For some 40 years the Hall was open to Curtis students and faculty alone. Audiences were first invited to recitals during the directorship of Rudolf Serkin (1968–1976).
Today Field Concert Hall remains an inspiration, both for the artists who make music on its stage and for the more than 20,000 people who annually attend performances. In this exhibit, using materials from the Curtis Archives, we document the evolution of this remarkable performance space.
Prior to the constrution of the concert hall, performances at Curtis were held in the “Assembly Room” (formerly the dining room of the mansion's previous owners George and Mary Drexel), while the adjoining greenhouse was converted to provide a small theater space. The concert hall, completed in 1927, incorporated both of these areas, providing just enough seats for students and faculty. To deal with the acoustical challenges of a small building at the junction of two busy roads, architect Horace Wells Seller chose a concrete building without external openings, and a special ceiling, designed with the help of an acoustical engineer (read his 1928 article about the design).
The proscenium elevator in the hall was an especial source of pride as it allowed a section of the stage to descend to the basement where the concert grand pianos were stored, and from which they could be raised or lowered with ease. The inaugural recital to dedicate the new hall took place on December 3, 1927 with a piano peformance by Curtis director Josef Hofmann (after whose father the hall was named).
Casimir Hall was built, according to the Catalogue, to give students the opportunity to acquire "experience in students’ concerts under conditions equaling those under which they will appear in professional life.” Many alumni have recalled that performing in the hall (renamed “Curtis Hall” in 1943) was intimidating. Susan Starr (Piano ’61) told the Philadelphia Inquirer in 2000: “Nothing terrifies me as much as a Curtis recital … it’s more terrifying even than Carnegie Hall … I think of all the great performances in that room. I think of former teachers, some of whom are still around.” (Read more memories of faculty and alumni.)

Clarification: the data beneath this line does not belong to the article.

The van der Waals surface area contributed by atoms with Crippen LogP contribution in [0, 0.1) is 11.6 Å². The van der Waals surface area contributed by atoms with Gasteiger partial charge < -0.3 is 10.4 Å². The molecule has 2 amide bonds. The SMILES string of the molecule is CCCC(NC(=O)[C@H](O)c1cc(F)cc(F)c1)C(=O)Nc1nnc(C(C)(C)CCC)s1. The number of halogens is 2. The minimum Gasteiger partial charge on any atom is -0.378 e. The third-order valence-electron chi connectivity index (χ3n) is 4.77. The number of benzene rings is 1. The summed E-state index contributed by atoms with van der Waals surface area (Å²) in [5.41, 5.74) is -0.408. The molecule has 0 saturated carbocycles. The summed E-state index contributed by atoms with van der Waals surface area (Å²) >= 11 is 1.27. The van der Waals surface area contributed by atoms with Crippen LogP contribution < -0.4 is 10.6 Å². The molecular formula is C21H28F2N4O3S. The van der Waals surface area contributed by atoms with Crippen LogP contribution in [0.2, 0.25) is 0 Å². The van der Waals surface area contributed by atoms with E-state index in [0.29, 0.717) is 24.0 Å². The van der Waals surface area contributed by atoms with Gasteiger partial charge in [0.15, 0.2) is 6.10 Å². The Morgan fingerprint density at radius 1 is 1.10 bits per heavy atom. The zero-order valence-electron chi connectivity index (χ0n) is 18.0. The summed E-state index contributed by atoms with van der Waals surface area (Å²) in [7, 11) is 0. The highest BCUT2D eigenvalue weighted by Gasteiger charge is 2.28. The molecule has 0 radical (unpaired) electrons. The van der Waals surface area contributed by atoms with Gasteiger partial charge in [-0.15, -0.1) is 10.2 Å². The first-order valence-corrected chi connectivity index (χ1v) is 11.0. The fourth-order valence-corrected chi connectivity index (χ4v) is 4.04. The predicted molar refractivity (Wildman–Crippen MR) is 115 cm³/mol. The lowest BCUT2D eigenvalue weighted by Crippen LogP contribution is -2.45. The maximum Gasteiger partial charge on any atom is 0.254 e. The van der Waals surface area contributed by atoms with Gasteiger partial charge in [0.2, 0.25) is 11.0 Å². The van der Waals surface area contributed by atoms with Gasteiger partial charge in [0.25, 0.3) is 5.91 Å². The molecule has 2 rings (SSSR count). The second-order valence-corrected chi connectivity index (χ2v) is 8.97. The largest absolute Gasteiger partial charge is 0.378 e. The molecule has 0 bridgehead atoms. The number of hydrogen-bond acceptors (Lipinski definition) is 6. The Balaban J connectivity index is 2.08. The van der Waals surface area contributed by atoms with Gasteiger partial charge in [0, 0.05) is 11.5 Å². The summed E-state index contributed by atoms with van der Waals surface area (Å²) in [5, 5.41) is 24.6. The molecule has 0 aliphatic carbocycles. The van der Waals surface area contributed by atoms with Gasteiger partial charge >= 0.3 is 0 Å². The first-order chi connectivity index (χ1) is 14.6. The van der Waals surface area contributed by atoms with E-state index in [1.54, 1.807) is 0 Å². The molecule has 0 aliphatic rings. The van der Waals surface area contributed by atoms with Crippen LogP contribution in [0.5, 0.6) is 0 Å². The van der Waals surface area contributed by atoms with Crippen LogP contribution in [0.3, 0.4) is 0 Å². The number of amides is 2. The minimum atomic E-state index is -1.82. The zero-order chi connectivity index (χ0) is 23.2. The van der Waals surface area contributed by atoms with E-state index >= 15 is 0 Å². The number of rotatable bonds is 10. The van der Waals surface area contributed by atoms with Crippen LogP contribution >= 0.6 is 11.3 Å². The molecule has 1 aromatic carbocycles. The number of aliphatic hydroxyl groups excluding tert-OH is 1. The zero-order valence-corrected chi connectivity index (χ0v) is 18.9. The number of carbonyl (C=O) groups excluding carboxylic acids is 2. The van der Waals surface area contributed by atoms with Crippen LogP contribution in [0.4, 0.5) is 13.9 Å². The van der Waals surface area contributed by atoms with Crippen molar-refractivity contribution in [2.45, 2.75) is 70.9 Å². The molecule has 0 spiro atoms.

In addition to student and faculty recitals, the hall has hosted many recording sessions. From 1937 onwards Curtis recorded recitals from a brand new recording room. To hear examples of these earliest recordings, view the exhibit Life at Curtis before the War, which uses student performances to accompany the slideshows. Most student recordings have been digitized and are available for listening in the John de Lancie Library of the Rock Resource Center. In addition to student and faculty recitals, the hall has also hosted many alumni recitals, guest conductors, and visiting artists, all of whom have shared their expertise with Curtis students.
While auditions and entrance examinations were held in "the Hall" from the beginning, commencements only started in 1934. Prior to that time, Josef Hofmann had resisted the idea of “graduation,” thinking the excellence of students should speak for itself (see the exhibit Portrait of Curtis’s Founder).
In the summer of 2000 Curtis initiated the renovation and restoration of the hall, replacing (among other things) the original acoustical ceiling. Although various architectural and structural elements were being updated, a key stipulation was that the room retain the exact same look and feel as the original. On April 4, 2001 the space was dedicated and officially renamed Field Concert Hall in honor of Joseph and Marie Field, noted Philadelphia philanthropists. It was their exceptional gift which was fundamental to the success of the Sound for the Century campaign, inspiring many others to participate.
The refurbishing was deemed an unqualified success, while the sound, previously described as rather “cold and dry,” had undergone a significant improvement. After listening to the sound of Casimir Hall in 1938, we invite you to hear what Field Concert Hall sounds like today!DISCLAIMER: The images and documents in this exhibit are for education and research purposes only. The Curtis Archives has made every attempt to determine the copyright status of displayed materials, but such information was not forthcoming in all cases. We are eager to hear from any rights owners to amend our records or, conversely, remove material from public view.